Governor Jay Nixon visited Fairview Elementary in Columbia on Wednesday morning. Nixon went back to the school where his mother used to teach.
Nixon was at Fairview Elementary to applaud the academic success of the students.
“We put together a whole new kind of grade card called MSIP 5 and it’s designed to make sure that students are doing well in being challenged and takes it right down to each various school. Today, I’m proud to report that this school on a new grade card…scored 98.6 percent,” Nixon said.
Fairview scored 69 out of 70 possible points on the annual assessment measuring Math, Science and Language Arts.
Nixon reaffirmed his opposition to a bill that would cut income taxes in the state hours before the Missouri legislature failed to override his veto of House Bill 253.
“The best policy of the state to move forward is not to raise taxes on seniors and others on prescription drugs, not to make college more expensive by raising taxes on textbooks and, at the same time, that moving forward with this economy we have to support education. So, it is clearly that you cannot be for House Bill 253 and for public education,” Nixon said.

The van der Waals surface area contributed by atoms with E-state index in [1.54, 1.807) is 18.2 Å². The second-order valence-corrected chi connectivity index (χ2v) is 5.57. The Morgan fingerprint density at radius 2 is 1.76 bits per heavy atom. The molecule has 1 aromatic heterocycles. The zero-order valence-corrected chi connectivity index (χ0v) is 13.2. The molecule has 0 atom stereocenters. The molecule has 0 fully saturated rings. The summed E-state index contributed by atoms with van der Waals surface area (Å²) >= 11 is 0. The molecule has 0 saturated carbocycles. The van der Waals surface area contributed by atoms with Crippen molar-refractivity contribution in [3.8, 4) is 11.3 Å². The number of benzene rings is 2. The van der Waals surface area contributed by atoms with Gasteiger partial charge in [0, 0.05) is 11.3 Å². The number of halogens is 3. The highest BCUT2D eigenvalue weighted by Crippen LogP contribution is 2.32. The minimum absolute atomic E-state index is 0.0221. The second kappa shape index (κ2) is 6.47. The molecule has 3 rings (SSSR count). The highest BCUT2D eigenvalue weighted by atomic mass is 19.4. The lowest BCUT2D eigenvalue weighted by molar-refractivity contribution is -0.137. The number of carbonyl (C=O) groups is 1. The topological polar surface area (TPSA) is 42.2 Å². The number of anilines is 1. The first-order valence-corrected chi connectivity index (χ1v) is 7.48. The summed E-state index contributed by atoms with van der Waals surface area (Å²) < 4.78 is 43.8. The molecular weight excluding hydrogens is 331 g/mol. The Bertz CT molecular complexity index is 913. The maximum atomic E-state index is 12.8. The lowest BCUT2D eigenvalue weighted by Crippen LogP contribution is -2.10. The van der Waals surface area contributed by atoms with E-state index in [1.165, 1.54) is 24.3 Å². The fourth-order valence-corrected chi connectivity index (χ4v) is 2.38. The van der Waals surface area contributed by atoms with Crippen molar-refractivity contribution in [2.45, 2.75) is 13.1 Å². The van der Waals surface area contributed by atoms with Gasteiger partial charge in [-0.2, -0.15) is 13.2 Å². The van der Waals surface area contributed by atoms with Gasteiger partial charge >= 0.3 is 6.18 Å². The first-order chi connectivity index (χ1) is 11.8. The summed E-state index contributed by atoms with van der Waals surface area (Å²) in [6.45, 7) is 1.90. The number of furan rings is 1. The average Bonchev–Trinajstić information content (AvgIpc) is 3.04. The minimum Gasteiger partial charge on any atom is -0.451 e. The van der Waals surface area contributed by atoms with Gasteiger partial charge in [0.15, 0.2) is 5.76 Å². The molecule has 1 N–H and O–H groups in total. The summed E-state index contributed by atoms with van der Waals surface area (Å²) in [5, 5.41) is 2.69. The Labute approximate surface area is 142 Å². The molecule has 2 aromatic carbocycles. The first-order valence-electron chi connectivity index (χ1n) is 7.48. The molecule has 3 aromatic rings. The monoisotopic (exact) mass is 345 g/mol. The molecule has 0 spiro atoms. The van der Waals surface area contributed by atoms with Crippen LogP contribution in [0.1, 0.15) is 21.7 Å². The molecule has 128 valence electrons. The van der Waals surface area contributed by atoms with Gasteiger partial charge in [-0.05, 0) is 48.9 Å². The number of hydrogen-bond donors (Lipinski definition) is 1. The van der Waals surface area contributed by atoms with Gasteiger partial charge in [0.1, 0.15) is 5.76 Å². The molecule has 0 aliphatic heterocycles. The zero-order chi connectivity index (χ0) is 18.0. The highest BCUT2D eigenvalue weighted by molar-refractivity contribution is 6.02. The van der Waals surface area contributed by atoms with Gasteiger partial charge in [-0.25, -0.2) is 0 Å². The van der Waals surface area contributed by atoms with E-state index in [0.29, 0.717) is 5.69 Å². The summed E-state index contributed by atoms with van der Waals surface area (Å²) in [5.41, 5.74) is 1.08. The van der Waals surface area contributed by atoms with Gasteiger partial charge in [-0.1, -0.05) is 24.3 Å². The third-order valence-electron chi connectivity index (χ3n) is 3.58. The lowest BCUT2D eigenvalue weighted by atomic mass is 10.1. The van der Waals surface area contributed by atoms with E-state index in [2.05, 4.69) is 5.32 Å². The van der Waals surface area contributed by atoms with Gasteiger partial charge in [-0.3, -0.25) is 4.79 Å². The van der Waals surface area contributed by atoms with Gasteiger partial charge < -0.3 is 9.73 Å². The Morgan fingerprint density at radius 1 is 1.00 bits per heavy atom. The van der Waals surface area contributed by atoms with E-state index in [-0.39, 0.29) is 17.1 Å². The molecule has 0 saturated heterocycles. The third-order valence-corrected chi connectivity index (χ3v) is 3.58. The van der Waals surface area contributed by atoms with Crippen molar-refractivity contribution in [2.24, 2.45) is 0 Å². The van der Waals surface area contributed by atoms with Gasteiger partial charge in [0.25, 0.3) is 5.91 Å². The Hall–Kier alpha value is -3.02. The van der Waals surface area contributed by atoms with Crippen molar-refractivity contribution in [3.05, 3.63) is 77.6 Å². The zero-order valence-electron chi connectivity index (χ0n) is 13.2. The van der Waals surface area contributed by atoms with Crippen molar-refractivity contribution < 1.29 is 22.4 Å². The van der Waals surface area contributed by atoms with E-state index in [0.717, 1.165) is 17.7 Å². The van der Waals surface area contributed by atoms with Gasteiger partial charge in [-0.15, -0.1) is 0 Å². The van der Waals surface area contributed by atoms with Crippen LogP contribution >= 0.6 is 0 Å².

Columbia Public Schools Superintendent Chris Belcher agreed with Nixon.
“As we’ve grown, the state budget has gone down. Growing districts take a bigger hit on this and Columbia Public Schools would certainly be in the middle of that. We’ve opened a new high school, we’ve had to add staff, we’re doing everything right and this would just cripple us in another way,” Belcher said.
Nixon said if the override was successful, Columbia Public Schools would lose between $4 to 7 million.